When gymnastics began in ancient Greece more than 2000 years ago, the gymnasium was the centre of cultural activity. Men gathered there not only to practise sport, but to understand art, music and philosophy. The Greeks believed symmetry between the mind and body was possible only when physical exercise was coupled with intellectual activity.
Today, gymnastics is often termed the ultimate combination of sport and art, but the idea is nothing new.
Plato, Aristotle and Homer heartily advocated the strengthening qualities of gymnastic activity. It is a philosophy that can be found in much of their work.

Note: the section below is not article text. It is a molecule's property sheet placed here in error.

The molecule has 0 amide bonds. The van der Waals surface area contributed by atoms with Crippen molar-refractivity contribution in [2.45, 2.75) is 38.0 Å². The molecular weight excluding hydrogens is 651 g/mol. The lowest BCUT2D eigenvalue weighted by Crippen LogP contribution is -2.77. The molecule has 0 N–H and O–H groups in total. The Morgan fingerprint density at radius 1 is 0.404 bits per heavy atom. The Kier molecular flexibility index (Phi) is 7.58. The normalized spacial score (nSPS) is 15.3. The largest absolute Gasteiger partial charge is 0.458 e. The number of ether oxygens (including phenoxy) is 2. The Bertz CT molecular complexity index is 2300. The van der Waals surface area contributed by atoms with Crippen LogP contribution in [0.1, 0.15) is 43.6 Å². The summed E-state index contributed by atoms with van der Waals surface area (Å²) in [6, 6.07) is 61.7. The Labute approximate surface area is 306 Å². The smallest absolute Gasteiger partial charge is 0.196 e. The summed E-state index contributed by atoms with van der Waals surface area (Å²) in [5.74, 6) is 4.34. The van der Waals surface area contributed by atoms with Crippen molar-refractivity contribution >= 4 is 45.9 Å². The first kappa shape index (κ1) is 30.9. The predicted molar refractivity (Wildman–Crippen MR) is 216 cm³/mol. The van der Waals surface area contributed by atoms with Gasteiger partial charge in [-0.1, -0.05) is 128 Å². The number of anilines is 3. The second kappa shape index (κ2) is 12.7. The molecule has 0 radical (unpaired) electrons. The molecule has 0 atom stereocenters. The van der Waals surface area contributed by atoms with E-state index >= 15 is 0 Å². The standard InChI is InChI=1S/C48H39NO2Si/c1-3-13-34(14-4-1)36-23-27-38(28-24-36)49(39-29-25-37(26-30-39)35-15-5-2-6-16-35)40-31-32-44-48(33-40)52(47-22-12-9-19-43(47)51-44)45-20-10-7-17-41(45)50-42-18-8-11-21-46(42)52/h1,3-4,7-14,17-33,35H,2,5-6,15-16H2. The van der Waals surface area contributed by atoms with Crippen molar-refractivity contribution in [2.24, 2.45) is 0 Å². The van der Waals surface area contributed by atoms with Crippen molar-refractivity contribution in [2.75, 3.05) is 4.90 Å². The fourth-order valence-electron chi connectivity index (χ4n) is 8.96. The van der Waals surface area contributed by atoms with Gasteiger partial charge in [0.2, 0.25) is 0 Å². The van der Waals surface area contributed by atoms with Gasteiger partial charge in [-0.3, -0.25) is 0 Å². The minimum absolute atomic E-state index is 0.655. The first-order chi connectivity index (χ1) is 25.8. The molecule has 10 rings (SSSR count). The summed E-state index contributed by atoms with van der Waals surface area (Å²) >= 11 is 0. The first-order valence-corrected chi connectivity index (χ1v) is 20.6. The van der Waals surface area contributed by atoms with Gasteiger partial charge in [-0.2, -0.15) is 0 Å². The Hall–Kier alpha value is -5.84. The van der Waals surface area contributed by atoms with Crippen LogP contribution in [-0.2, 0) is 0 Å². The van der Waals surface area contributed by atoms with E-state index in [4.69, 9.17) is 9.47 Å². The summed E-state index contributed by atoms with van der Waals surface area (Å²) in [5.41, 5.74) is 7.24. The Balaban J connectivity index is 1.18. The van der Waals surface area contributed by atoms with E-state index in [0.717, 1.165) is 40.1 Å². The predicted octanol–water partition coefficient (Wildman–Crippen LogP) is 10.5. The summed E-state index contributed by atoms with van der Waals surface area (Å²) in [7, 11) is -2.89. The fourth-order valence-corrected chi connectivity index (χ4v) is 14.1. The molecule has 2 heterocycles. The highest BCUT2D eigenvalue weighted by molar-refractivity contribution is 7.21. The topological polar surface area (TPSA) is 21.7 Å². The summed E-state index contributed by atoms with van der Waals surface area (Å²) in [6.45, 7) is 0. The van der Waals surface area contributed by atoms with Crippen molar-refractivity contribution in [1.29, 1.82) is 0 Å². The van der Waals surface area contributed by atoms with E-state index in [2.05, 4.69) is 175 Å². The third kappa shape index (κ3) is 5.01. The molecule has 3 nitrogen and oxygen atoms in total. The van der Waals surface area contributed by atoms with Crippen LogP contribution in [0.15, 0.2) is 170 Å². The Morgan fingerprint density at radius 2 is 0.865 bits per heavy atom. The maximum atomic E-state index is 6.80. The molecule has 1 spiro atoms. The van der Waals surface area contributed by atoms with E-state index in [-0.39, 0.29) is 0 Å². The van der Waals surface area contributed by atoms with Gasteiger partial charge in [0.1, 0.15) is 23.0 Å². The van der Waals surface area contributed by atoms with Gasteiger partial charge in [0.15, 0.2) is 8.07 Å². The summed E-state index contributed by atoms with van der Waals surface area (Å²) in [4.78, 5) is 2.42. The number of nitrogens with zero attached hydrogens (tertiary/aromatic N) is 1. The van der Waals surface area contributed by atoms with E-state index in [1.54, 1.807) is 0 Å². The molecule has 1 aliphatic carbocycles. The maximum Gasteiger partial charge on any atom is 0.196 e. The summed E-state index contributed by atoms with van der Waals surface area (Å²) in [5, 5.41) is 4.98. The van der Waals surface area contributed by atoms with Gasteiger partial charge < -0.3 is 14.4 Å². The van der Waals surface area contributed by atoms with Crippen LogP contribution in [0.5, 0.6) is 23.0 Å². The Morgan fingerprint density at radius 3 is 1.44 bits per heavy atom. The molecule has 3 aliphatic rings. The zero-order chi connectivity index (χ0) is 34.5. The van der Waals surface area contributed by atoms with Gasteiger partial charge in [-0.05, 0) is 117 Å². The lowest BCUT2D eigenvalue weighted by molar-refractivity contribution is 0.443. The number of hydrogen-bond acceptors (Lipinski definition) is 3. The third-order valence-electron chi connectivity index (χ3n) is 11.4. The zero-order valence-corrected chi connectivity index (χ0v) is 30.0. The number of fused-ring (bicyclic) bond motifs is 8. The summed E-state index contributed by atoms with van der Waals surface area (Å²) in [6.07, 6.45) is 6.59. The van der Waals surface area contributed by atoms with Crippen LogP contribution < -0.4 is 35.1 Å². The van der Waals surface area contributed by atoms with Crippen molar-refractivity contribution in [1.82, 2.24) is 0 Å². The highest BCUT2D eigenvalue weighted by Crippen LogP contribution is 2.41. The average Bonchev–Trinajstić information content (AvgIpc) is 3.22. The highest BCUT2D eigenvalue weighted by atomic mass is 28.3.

The term "artistic gymnastics" emerged in the early 1800s to distinguish free-flowing styles from the techniques used by the military.
Although viewed as a novelty by many, gymnastics competitions began to flourish in schools, athletic clubs and various organisations across Europe in the 1880s. When the Olympic movement was resurrected at Athens in 1896, gymnastics made a fitting return.
Rhythmic Gymnastics is one kind of gymnastics.